During the era of decolonization, diaspora communities provided a haven for nationalist activists and exiles. Antoun Sa‘da, founder of the Syrian Socialist Nationalist Party, spent his exile during the 1930s among Syrian and Lebanese diaspora communities in Latin America soliciting support and building party branches. More recently, diaspora communities have been recruiting grounds for opposition groups and sources of financial support for struggles back in the old country. The Kurdistan Workers’ Party (PKK) of Turkey has recruited support among Kurdish guest workers in West Germany. Lebanese diaspora communities provided financial support to their cohorts during the civil war. Ayatollah Khomeini mobilized anti-Shah forces from exile Iranian communities in France. The Palestine Liberation Organization and the Palestine National Congress have coordinated the politics of exile Palestinian communities.

Another category of “emigrants” forced out during the process of nation-state formation have been refugees. The issue of “denationalization” lies at the heart of the most intractable conflict in the Middle East, that of Israel and Palestine. The oldest UN refugee agency, UNRWA, still functions, testimony to the chronic failure to resolve conflicts that have arisen out of the formation of ethnic and racially homogeneous nation-states. In this dispute, international migration has been central to creating the “facts on the ground” to reinforce the exclusivity of Jewish citizenship rights and limit the right of return to Jewish people only. The “stateless” Palestinians in the Occupied Territories continually face uncertainty about their right to return should they travel abroad, and the threat of deportation even when they remain.

Denationalization and dispossession, though, has not excluded refugee populations from national and regional labor markets. Lacking political rights and secure legal protection, refugees are vulnerable workers, often at the bottom of the labor hierarchy of their host societies. Palestinian refugees in Lebanon and Jordan during the 1950s and 1960s became a new urban and rural proletariat housed in shanty refugee camps. International assistance from organizations such as UNRWA facilitated their social mobility through education, giving them access to the expanding labor markets for skilled and unskilled workers in the Gulf.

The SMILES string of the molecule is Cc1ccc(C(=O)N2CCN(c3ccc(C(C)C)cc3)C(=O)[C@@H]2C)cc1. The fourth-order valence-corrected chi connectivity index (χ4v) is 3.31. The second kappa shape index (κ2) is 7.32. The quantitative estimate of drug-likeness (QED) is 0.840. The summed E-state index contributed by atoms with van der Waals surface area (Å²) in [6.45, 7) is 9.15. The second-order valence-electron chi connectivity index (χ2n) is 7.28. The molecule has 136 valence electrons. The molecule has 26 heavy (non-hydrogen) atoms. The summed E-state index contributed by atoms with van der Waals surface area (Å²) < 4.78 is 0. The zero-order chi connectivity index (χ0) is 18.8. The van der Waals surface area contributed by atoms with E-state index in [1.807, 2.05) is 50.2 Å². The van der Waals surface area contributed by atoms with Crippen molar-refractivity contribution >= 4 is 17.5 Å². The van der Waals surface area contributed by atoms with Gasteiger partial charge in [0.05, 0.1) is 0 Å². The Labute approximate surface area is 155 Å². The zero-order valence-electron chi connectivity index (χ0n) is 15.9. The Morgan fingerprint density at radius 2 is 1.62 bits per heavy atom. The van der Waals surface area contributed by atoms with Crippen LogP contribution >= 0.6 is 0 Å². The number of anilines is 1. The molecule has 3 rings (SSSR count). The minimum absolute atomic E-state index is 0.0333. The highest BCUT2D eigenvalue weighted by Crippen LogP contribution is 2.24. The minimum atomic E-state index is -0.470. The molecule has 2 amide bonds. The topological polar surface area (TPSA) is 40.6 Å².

Since 1967, Palestinians in the Occupied Territories have found themselves increasingly recruited into the labor markets in Israel and the Gulf. In Israel they provided cheap and unskilled labor at the bottom of the Israeli labor hierarchy. In the Gulf they generally worked in skilled and professional jobs. Some observers argue that whatever the outcome of the current peace talks, Palestinians will remain heavily dependent on employment in Israel, at a time when restrictions on their mobility in the Arab world have grown more pronounced. [17]

The threat of political instability produced by refugee movements has led to a new Northern strategy of intervening in the South to keep populations within their own borders. The UN-blessed safe haven in northern Iraq to persuade the Kurds to return home from the border camps on the Turkey-Iraq and Iran-Iraq borders is one such example, taken mainly at Turkey’s behest. Intervention in Somalia is underlined by similar concerns about the political and social impact of refugees on neighboring states in a region which already has around 1.5 million refugees. Spain and France have promoted the creation of free trade zones in Morocco and financial aid from the European Community, with the purpose of keeping populations at home. The project for political and social reconstruction is beyond the horizon at present.

The recruitment of foreign workers to work in the oil-exporting countries of the Persian Gulf represents a new sort of indentured labor system. Oil wealth stimulated a new South-South migration organized on a contract labor system that treats labor strictly as a commodity. In this system, nationality is the criterion by which foreign workers are located within national labor hierarchies.